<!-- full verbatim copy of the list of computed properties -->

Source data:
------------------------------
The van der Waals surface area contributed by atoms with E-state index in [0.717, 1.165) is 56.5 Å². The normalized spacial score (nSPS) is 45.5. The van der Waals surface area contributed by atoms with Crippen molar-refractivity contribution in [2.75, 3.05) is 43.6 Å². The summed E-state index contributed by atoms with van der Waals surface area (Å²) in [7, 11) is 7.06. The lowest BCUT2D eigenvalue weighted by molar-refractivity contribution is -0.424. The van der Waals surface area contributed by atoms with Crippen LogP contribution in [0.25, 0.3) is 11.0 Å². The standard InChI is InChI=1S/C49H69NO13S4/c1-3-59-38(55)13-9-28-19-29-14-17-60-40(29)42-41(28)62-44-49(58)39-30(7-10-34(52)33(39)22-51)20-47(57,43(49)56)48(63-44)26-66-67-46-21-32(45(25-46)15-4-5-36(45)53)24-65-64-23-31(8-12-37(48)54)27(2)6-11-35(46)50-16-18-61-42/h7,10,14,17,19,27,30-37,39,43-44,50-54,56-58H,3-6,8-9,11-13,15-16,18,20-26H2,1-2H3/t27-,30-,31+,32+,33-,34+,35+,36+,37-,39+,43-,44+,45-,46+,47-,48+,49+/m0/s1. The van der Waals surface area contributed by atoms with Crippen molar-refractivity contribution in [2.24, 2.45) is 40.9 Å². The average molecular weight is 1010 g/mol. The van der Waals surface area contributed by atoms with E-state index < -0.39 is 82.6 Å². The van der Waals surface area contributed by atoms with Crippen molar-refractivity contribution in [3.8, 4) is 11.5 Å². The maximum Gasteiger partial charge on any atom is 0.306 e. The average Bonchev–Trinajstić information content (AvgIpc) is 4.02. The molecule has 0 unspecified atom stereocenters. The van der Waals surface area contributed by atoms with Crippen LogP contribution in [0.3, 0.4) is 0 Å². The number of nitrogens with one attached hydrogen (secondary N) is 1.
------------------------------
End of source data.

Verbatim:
The van der Waals surface area contributed by atoms with E-state index in [0.717, 1.165) is 56.5 Å². The normalized spacial score (nSPS) is 45.5. The van der Waals surface area contributed by atoms with Crippen molar-refractivity contribution in [2.75, 3.05) is 43.6 Å². The summed E-state index contributed by atoms with van der Waals surface area (Å²) in [7, 11) is 7.06. The lowest BCUT2D eigenvalue weighted by molar-refractivity contribution is -0.424. The van der Waals surface area contributed by atoms with Crippen LogP contribution in [0.25, 0.3) is 11.0 Å². The standard InChI is InChI=1S/C49H69NO13S4/c1-3-59-38(55)13-9-28-19-29-14-17-60-40(29)42-41(28)62-44-49(58)39-30(7-10-34(52)33(39)22-51)20-47(57,43(49)56)48(63-44)26-66-67-46-21-32(45(25-46)15-4-5-36(45)53)24-65-64-23-31(8-12-37(48)54)27(2)6-11-35(46)50-16-18-61-42/h7,10,14,17,19,27,30-37,39,43-44,50-54,56-58H,3-6,8-9,11-13,15-16,18,20-26H2,1-2H3/t27-,30-,31+,32+,33-,34+,35+,36+,37-,39+,43-,44+,45-,46+,47-,48+,49+/m0/s1. The van der Waals surface area contributed by atoms with Crippen molar-refractivity contribution in [2.24, 2.45) is 40.9 Å². The average molecular weight is 1010 g/mol. The van der Waals surface area contributed by atoms with E-state index < -0.39 is 82.6 Å². The van der Waals surface area contributed by atoms with Crippen molar-refractivity contribution in [3.8, 4) is 11.5 Å². The maximum Gasteiger partial charge on any atom is 0.306 e. The average Bonchev–Trinajstić information content (AvgIpc) is 4.02. The molecule has 0 unspecified atom stereocenters. The van der Waals surface area contributed by atoms with Crippen LogP contribution in [0.3, 0.4) is 0 Å². The number of nitrogens with one attached hydrogen (secondary N) is 1.